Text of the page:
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Kennedy v. Com. Unit Sch. Dist. No. 7

ILLINOIS APPELLATE COURT — FOURTH DISTRICT


NOVEMBER 14, 1974.

E.V. KENNEDY, PLAINTIFF-APPELLANT,

v.

COMMUNITY UNIT SCHOOL DISTRICT NO. 7, CHAMPAIGN COUNTY, ET AL., DEFENDANTS-APPELLEES.

APPEAL from the Circuit Court of Champaign County; the Hon. ROGER H. LITTLE, Judge, presiding.

MR. PRESIDING JUSTICE TRAPP DELIVERED THE OPINION OF THE COURT:

Plaintiff appeals the judgment entered upon dismissal of his second amended complaint seeking mandamus, actual damages in the sum of $25,992, and punitive damages in the sum of $90,000. He alleged wrongful and illegal dismissal as a principal and teacher.

Plaintiff had been employed as a tenured teacher and principal of Pesotum Elementary School. He attained the age of 65 years on December 14, 1969. On March 26, 1970, defendants advised plaintiff by letter:

"Reference Section 24-11 of the `School Code of Illinois' that contractual service shall cease at the end of the school term following the 65th birthday.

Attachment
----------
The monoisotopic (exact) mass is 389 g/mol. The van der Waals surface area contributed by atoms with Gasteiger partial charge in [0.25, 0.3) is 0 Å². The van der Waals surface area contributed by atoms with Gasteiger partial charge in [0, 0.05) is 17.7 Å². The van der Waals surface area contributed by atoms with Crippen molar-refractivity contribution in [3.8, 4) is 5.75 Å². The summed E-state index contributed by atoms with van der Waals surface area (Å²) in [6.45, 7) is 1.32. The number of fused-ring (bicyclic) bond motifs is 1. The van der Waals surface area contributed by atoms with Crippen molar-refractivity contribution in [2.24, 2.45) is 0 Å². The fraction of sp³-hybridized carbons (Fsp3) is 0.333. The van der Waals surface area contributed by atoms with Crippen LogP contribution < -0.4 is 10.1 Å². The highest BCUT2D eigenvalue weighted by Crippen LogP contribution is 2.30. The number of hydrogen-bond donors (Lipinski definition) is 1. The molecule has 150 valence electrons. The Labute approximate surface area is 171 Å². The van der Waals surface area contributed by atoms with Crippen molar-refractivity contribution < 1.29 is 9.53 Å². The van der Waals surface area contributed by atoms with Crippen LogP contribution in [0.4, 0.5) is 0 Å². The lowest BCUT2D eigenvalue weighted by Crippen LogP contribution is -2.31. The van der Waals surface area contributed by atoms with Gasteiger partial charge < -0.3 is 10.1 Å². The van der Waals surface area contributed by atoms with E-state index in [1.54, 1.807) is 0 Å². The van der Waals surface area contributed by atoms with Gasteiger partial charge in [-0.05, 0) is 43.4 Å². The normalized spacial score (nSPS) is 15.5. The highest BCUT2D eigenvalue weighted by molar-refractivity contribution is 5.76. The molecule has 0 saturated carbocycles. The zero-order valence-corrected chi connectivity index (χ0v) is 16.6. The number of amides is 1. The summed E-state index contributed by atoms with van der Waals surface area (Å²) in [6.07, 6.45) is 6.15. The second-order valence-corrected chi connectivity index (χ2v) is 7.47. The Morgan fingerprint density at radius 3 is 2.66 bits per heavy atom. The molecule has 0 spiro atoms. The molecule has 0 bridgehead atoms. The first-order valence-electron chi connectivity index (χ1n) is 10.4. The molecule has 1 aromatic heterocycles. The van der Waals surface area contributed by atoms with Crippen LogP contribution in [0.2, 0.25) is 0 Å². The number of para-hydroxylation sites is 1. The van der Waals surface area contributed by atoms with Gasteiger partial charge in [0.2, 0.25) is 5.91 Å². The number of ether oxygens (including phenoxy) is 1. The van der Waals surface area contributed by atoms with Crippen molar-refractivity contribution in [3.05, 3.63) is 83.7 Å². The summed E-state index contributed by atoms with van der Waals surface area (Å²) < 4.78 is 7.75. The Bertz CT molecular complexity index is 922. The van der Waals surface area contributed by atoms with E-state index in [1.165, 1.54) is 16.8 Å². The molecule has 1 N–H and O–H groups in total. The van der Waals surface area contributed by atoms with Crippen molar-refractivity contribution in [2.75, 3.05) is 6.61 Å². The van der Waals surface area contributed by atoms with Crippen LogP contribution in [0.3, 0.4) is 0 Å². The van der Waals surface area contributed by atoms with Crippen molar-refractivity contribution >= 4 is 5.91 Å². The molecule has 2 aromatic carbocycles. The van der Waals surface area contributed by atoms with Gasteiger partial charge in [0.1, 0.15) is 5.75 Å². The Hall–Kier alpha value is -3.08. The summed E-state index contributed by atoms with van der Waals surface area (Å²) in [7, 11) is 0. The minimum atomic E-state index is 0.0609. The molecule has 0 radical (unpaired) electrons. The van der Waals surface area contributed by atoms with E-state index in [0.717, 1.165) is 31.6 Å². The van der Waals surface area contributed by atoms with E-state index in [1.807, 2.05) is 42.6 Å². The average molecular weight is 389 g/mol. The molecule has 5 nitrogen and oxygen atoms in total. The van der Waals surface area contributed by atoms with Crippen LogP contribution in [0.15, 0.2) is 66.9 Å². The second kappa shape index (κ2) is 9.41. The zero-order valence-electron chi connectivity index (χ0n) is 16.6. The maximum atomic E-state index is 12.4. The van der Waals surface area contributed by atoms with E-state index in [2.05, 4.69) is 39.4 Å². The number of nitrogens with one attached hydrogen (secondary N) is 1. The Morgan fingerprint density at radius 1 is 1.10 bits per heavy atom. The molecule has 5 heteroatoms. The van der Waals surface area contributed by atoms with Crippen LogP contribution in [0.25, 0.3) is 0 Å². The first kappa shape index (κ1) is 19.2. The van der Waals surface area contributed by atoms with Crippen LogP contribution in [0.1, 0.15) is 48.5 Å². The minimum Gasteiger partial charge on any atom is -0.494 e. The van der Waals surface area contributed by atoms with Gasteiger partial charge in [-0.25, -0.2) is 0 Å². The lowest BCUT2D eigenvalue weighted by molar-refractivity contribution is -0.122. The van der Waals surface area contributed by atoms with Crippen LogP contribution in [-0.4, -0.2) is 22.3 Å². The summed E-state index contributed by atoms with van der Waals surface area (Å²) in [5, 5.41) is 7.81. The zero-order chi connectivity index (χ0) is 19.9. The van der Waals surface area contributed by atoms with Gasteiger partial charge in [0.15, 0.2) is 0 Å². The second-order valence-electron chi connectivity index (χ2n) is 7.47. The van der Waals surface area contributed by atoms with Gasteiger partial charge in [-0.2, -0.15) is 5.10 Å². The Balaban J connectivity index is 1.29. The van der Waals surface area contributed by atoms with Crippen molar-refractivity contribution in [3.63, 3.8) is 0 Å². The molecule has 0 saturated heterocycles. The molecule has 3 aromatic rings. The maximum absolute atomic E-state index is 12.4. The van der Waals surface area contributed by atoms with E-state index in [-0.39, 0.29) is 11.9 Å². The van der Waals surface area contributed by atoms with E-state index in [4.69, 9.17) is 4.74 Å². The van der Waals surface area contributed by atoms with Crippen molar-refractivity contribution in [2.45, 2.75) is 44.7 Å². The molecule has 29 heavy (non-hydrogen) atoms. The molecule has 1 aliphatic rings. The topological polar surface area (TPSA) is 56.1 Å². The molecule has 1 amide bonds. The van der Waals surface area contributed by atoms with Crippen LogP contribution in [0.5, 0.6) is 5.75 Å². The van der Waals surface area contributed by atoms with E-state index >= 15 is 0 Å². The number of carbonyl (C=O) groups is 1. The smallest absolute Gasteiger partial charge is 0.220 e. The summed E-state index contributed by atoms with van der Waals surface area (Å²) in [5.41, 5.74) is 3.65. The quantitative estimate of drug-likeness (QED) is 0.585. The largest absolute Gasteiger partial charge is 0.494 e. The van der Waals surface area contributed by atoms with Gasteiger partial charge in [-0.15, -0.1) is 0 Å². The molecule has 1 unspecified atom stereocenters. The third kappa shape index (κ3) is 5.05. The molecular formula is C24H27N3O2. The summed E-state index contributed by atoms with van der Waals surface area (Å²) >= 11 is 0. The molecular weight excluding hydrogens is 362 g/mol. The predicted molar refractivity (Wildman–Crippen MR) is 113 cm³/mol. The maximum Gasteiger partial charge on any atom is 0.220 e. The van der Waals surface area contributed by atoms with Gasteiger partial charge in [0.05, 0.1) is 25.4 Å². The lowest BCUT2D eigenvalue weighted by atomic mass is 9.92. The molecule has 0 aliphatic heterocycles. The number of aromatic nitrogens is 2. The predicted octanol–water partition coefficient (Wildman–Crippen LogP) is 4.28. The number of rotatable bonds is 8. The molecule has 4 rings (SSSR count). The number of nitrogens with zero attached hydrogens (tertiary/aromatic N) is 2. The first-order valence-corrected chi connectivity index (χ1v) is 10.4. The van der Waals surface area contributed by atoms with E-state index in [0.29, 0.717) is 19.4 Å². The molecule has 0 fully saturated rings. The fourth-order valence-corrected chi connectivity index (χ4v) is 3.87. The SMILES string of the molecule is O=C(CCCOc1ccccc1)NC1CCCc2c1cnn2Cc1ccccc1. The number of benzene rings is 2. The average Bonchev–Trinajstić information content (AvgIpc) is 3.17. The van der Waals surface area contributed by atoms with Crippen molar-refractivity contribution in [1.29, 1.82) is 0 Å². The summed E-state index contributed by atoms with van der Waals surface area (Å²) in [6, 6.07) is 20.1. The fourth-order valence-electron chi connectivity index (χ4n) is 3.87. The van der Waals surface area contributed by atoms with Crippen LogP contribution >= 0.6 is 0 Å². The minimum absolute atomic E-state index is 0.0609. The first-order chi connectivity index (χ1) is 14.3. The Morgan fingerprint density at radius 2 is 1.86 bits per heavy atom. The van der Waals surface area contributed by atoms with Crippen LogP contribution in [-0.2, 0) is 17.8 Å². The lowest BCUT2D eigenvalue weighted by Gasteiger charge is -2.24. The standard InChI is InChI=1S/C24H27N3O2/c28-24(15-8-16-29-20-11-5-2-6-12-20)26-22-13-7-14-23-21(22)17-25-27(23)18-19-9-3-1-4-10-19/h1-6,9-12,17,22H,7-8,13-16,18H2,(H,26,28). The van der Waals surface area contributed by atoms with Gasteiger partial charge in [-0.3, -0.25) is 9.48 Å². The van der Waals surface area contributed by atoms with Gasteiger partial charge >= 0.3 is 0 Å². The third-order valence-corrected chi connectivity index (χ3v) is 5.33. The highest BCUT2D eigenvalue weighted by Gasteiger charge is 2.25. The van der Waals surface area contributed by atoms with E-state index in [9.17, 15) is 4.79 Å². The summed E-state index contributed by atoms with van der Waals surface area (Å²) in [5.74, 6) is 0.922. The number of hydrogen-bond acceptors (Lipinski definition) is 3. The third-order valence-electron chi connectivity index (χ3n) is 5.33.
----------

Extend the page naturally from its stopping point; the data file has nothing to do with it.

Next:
The Board of Education has decided not to offer you a contract of employment for next school year."

It is said that the failure to offer a contract violates the provisions of the School Code (Ill. Rev. Stat. 1969, ch. 122, pars. 24-11, 24-12), the Age Discrimination Act (Ill. Rev. Stat. 1967, ch. 48, par. 881 et seq.), and plaintiff's rights of due process and equal protection under the federal constitution.

Section 24-11 of the School Code at issue provides in its fourth paragraph:

"Contractual continued service shall cease at the end of the school term following the 65th birthday of any teacher, and any subsequent employment of such a teacher shall be on an annual basis." (Emphasis supplied.)